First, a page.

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How long will negative information stay on our credit reports?
Did you miss a credit card payment, have a bill go to collections, or even had to file bankruptcy recently? If so, your credit score has probably taken a pretty big hit. You’re also probably wondering when it will stop showing up on your credit report so you can move on.
Luckily, negative information that’s reported on your credit doesn’t last forever. In fact, we know the timeline when they will “fall off” and not be reported anymore thanks to the Fair Credit Reporting Improvement Act of 2014, which defines the timelines for how long negative information can remain on your credit file.
Here’s a rundown of how long common items will remain on your credit report, where they very well could be hurting your score:
Credit cards, store cards, retail accounts, auto loans, and other credit accounts that are paid on time can keep reporting on your credit for up to 10 years from the date of last activity.
Late payments for credit accounts
However, if you missed payments or failed to pay on time, that negative data will also be reported, but for a period of 7 years (starting from the exact date the account was first past due.)
Late payments for other debts
While late payments on common credit accounts will show up for 7 years, those same rules don’t apply for revolving or installment loans. In fact, if you have a revolving or installment debt that is now current but does have a late payment some time in the past, that negative item (late payment) will appear on your credit report for 10 years past the date of last activity.
While it may get a little confusing, the late payment history will be removed for these installment and revolving debts after 7 years, but the reporting for accounts that are current will show up for 10 years.
Collection accounts usually will show up on your credit report for a full 7 years after the date the account first became past due. Remember that the date it was past due will be earlier than the date it was sent to collections, which could be 90 days or more after that.
If you’ve been through a chapter 7 bankruptcy (most common for consumers), a chapter 11 bankruptcy, or a non-discharged or dismissed chapter 13 bankruptcy, that will typically keep reporting for 10 years from the date the bankruptcy was first filed (not the date they were discharged).
However, chapter 13 bankruptcies that have been discharged can only stay on your credit report for 7 years from the date they were first filed.
Judgments usually stay on your credit report for 7 years after the date they were filed, whether you have satisfied (paid) them or not.
If you have a tax lien and then pay it off in full, the lien will still report on your credit for 7 years from the day it was satisfied.
However, tax liens that go unpaid (unsatisfied) will stay on your credit report indefinitely – which means that you’re stuck with them until they’re paid off.
When a third-party requests a copy of your credit report (usually a lender, retailer, or employer), that activity shows up on your credit report, and can possibly impact your score. But the good news is that there’s usually not a big hit, and the credit bureaus only keep this on your report for 1 or 2 years.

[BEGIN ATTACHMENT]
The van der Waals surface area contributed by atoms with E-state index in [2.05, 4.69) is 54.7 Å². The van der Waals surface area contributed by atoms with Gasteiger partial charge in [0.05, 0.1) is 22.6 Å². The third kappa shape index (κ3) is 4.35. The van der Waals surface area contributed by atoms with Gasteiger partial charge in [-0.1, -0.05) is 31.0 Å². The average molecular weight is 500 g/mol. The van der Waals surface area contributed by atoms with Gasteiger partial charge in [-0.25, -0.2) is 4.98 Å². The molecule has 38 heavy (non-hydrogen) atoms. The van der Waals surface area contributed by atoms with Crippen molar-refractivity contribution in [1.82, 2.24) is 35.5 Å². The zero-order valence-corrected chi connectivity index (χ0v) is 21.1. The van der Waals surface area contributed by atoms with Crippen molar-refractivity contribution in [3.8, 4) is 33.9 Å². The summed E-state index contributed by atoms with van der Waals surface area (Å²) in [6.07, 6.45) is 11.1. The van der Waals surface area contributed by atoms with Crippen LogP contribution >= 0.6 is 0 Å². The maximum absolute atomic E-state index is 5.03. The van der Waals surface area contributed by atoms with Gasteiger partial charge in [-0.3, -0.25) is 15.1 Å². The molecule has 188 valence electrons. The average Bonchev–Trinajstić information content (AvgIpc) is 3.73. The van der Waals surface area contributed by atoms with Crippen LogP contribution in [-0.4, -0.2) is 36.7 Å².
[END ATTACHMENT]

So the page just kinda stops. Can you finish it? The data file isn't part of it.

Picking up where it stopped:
But there are different types of credit inquiries that might have different reporting timelines. For instance, promotional inquiries (when you received a pre-vetted offer for credit) don’t affect your score and generally remain on your credit for only 12 months. When one of your current creditors performs a review of your account, it also does not affect your score and remains for 12 months. Finally, when you request a copy of your own credit report, it does not affect your score and will remain on your credit file for up to 24 months.
However, there are some slight variations on these timelines depending on state law:
For instance, in California, paid or released tax liens will stay on your credit file for 7 years from the date released, or ten years from the date filed. And unpaid tax liens remain on your credit file for only ten years from the date they were filed – not indefinitely.
New York State residents see their satisfied (paid) judgments only remain on their credit file for 5 years and paid collections only reporting for five years from the date of last activity.
I know – that’s a lot to remember. So we’ve put together this easy list so you can quickly see how long a certain negative item will stay on your credit report:
The item remains two years (or less);
The item remains no more than 7 years:
Released tax liens
Charged off accounts.
Note: the timeline begins from the date of default OR 180 days after the date of the first delinquency that eventually went to collection.
The item remains no more than 10 years:
A Chapter 7 bankruptcy can remain on a credit report for up to 10 years from the date it was first filed.
A Chapter 13 bankruptcy can also remain on a credit report for up to 10 years.
The item will remain indefinitely (until paid):
Federally guaranteed student loans that are unpaid and in default can remain on a credit file indefinitely until such time as they are paid.
Unpaid tax liens may report on a credit file indefinitely.
Remember – there’s another way to get rid of negative items that are reporting on your credit BEFORE they naturally fall off after all of these years! Contact us for more information!